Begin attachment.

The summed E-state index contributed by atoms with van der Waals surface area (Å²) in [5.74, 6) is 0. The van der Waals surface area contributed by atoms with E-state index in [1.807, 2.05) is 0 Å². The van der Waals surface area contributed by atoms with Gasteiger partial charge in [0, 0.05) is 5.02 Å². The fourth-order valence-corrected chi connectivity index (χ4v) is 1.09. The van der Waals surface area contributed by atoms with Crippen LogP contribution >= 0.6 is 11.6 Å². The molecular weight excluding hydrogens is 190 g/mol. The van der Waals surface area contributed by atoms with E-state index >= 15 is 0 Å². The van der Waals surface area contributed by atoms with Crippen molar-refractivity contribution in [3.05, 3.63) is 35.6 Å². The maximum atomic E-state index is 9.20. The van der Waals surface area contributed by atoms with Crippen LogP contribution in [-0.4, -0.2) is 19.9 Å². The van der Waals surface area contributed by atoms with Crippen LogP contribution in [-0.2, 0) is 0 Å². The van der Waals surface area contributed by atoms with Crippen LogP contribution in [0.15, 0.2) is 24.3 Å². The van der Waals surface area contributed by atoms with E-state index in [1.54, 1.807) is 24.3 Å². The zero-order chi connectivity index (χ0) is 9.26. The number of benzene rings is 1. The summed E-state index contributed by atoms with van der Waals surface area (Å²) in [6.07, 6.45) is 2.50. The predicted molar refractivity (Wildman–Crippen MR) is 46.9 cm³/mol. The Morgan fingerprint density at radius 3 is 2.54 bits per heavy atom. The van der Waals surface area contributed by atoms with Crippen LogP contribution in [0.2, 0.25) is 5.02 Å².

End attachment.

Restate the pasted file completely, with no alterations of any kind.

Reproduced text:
The summed E-state index contributed by atoms with van der Waals surface area (Å²) in [5.74, 6) is 0. The van der Waals surface area contributed by atoms with E-state index in [1.807, 2.05) is 0 Å². The van der Waals surface area contributed by atoms with Gasteiger partial charge in [0, 0.05) is 5.02 Å². The fourth-order valence-corrected chi connectivity index (χ4v) is 1.09. The van der Waals surface area contributed by atoms with Crippen LogP contribution >= 0.6 is 11.6 Å². The molecular weight excluding hydrogens is 190 g/mol. The van der Waals surface area contributed by atoms with E-state index >= 15 is 0 Å². The van der Waals surface area contributed by atoms with Crippen molar-refractivity contribution in [3.05, 3.63) is 35.6 Å². The maximum atomic E-state index is 9.20. The van der Waals surface area contributed by atoms with Crippen LogP contribution in [-0.4, -0.2) is 19.9 Å². The van der Waals surface area contributed by atoms with Crippen LogP contribution in [-0.2, 0) is 0 Å². The van der Waals surface area contributed by atoms with Crippen LogP contribution in [0.15, 0.2) is 24.3 Å². The van der Waals surface area contributed by atoms with E-state index in [1.54, 1.807) is 24.3 Å². The zero-order chi connectivity index (χ0) is 9.26. The number of benzene rings is 1. The summed E-state index contributed by atoms with van der Waals surface area (Å²) in [6.07, 6.45) is 2.50. The predicted molar refractivity (Wildman–Crippen MR) is 46.9 cm³/mol. The Morgan fingerprint density at radius 3 is 2.54 bits per heavy atom. The van der Waals surface area contributed by atoms with Crippen LogP contribution in [0.2, 0.25) is 5.02 Å².